Psychological Medicine



Original Article

The temporal relationship of the onsets of alcohol dependence and major depression: using a genetically informative study design


PO-HSIU KUO a1c1, CHARLES O. GARDNER a1Jr , KENNETH S. KENDLER a1a2 and CAROL A. PRESCOTT a3
a1 Virginia Institute for Psychiatric and Behavioral Genetics, Department of Psychiatry, Virginia Commonwealth University, Richmond, VA, USA
a2 Department of Human Genetics, Virginia Commonwealth University, Richmond, VA, USA
a3 Department of Psychology, University of Southern California, Los Angeles, CA, USA

Article author query
kuo ph   [PubMed][Google Scholar] 
gardner co   [PubMed][Google Scholar] 
kendler ks   [PubMed][Google Scholar] 
prescott ca   [PubMed][Google Scholar] 

Abstract

Background. Although alcohol dependence (AD) and major depression (MD) are highly co-morbid, their causal relationship is unclear. In this longitudinal study, we used a genetically informative population-based twin sample to examine the age-at-onset distributions and the temporal relationship of AD and MD.

Method. Our sample included 7477 twins, whose diagnoses of AD and MD and age-at-onset information were obtained from structured interviews. Individual-level survival analyses were conducted based on 2603 monozygotic (MZ) twins, and co-twin diagnosis was included in models as an index of familiar liability to AD and MD.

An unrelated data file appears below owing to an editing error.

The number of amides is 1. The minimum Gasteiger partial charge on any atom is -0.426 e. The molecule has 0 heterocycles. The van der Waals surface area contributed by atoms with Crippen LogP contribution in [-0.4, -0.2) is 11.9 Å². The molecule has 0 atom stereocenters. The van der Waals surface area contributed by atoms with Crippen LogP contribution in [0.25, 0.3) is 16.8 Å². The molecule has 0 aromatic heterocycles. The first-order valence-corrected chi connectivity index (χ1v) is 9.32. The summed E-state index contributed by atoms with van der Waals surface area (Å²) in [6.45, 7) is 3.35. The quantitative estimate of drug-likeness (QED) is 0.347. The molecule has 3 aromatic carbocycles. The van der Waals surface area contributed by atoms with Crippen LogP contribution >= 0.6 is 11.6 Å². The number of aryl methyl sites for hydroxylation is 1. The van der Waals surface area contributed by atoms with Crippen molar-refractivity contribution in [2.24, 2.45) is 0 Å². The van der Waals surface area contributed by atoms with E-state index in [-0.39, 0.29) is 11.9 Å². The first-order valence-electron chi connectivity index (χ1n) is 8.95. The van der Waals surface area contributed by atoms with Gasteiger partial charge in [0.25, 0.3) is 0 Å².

Results. The age-at-onset distributions of AD and MD differed substantially. Most onsets of AD were in young adulthood, whereas MD had a flatter distribution across age. Most subjects, especially women, had an onset of MD preceding AD. Prior MD significantly affected risk for developing AD, and this risk decreased over time. By contrast, preceding AD had negligible effects on the risk for future MD. Familial risk was transmitted within disorders but there was little evidence of additional familial liability shared across disorders.

Conclusions. Risk for developing AD was substantially increased by a prior episode of MD. The association was only partially accounted for by familial factors, providing support for a direct causal effect such as self-medication. The etiologic path from AD to MD was insignificant.

(Published Online May 31 2006)


Correspondence:
c1 Virginia Institute for Psychiatric and Behavioral Genetics, Virginia Commonwealth University, PO Box 980126, Richmond, VA 23298-0126, USA. (Email: pkuo@vcu.edu)


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